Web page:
Scientists test ‘miracle’ pill to cure period pains | ‘miracle’ pill
Scientists from Southampton have created a pill, from a drug called VA111913, to cure women’s period pains.
The drug, taken as a prescribed medicine, is designed to tackle the cause of agonising monthly stomach cramps which leave some women bedridden.
It is currently in the second phase of testing and is being is being trialled on 128 women, aged between 18 and 35, in Britain and America.
Participants will be given a six-day course of the treatment during their menstrual cycle.
If proven to be effective, the drug, called VA111913, could be available within four years.
Dr Jim Phillips, chief executive of Vantia Therapeutics, the Southampton-based company behind the discovery, is confident the drug will be a success.
He said: “I think it would be fair to call it a breakthrough, there is certainly no other treatment like it.
“From our research there is nothing to suggest it won’t work.”
Period pain is caused by contractions in the womb as it sheds its lining during menstruation.
Each contraction temporarily stops the blood flow to the womb causing the blood vessels in the muscle wall to compress and the tissue to be starved of oxygen – causing pain, called dysmenorrhoea.
At the same time chemicals, called prostaglandins, are released that induce stronger contractions and can cause more pain.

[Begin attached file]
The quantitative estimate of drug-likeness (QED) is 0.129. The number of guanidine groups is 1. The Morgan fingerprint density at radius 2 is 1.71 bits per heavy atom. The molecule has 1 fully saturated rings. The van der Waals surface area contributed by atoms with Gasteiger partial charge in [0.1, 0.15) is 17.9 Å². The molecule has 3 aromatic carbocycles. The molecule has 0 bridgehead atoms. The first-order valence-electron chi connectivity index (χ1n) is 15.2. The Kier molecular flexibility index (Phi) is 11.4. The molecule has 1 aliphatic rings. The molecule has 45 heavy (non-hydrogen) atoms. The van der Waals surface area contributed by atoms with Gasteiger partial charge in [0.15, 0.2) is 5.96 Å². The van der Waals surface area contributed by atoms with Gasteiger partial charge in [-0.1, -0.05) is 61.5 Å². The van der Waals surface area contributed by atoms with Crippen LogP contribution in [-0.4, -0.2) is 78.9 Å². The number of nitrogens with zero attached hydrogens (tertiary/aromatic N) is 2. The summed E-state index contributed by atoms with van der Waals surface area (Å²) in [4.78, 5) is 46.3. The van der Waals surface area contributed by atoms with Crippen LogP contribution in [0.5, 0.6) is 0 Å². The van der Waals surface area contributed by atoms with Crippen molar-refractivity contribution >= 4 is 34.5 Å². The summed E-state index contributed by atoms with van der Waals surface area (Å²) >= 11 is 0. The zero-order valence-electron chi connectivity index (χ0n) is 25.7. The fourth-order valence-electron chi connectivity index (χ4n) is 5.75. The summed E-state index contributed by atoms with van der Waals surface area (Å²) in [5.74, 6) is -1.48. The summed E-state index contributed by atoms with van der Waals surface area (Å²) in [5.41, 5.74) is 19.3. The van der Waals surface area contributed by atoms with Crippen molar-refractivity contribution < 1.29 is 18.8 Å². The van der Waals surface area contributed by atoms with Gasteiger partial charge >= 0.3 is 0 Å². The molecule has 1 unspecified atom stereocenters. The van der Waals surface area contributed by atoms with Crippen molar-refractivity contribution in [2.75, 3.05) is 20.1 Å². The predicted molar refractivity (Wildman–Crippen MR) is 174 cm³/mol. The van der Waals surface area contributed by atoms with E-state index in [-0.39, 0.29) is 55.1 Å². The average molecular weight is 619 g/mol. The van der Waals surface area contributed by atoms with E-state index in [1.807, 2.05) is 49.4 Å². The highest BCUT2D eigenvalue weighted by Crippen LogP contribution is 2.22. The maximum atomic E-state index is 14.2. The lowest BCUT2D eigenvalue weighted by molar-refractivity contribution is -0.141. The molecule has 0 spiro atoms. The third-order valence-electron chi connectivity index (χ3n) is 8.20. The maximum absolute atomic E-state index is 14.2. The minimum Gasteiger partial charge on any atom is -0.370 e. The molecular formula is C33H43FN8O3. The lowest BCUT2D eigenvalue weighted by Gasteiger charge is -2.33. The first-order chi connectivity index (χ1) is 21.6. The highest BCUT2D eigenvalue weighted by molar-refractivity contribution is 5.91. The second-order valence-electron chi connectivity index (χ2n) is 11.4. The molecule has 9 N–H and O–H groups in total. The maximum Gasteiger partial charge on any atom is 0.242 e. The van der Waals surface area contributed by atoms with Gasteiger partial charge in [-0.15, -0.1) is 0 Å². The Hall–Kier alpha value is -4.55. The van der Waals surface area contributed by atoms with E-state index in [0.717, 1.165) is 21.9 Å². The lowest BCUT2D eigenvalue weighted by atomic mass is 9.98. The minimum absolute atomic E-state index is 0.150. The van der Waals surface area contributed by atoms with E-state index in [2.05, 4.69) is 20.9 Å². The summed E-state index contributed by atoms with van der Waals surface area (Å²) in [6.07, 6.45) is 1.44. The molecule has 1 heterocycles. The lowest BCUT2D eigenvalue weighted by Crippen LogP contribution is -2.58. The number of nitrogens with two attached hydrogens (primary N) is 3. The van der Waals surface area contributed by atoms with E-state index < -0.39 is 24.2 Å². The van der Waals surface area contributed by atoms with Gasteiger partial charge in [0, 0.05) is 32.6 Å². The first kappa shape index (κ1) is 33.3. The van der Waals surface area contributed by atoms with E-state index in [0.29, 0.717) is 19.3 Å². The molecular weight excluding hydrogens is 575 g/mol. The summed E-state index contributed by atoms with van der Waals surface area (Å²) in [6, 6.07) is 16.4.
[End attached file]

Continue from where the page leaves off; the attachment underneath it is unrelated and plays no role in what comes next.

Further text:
There are thought to be a number of ways to ease the pain – from relaxing exercises to placing a hot water bottle on the stomach.
There are also several painkillers on the market, but there is currently no treatment specifically designed to stop the pain completely.
The company’s chief medical officer, Hilary McElwaine-Johnn, said: “We found that what was on the market did not meet the need of those women who can’t even get to work or school because of the pain.”
The new drug works by targeting the muscles that contract in the uterus wall, by doing this scientists believe this will stop the pain.
Dr Phillips said: “This had the potential to directly target the cause of dysmenorrhoea by acting on the smooth muscle in the uterus wall.
“We believe this could offer and effective alternative to the over-the-counter painkillers.”
If successful the company could win a slice of the therapeutic market for period pains estimated to be worth around one billion dollars.
Dr Phillips hopes the revenue from the drug could run into multi-millions.
He said: “We won’t get any revenue from it for at least five years, but if it is successful we would be looking for commercialisation partnerships that would be worth tens of millions of dollars in the United States.”
The result of the trial, taking place over the next two months, will be known by the middle of next year.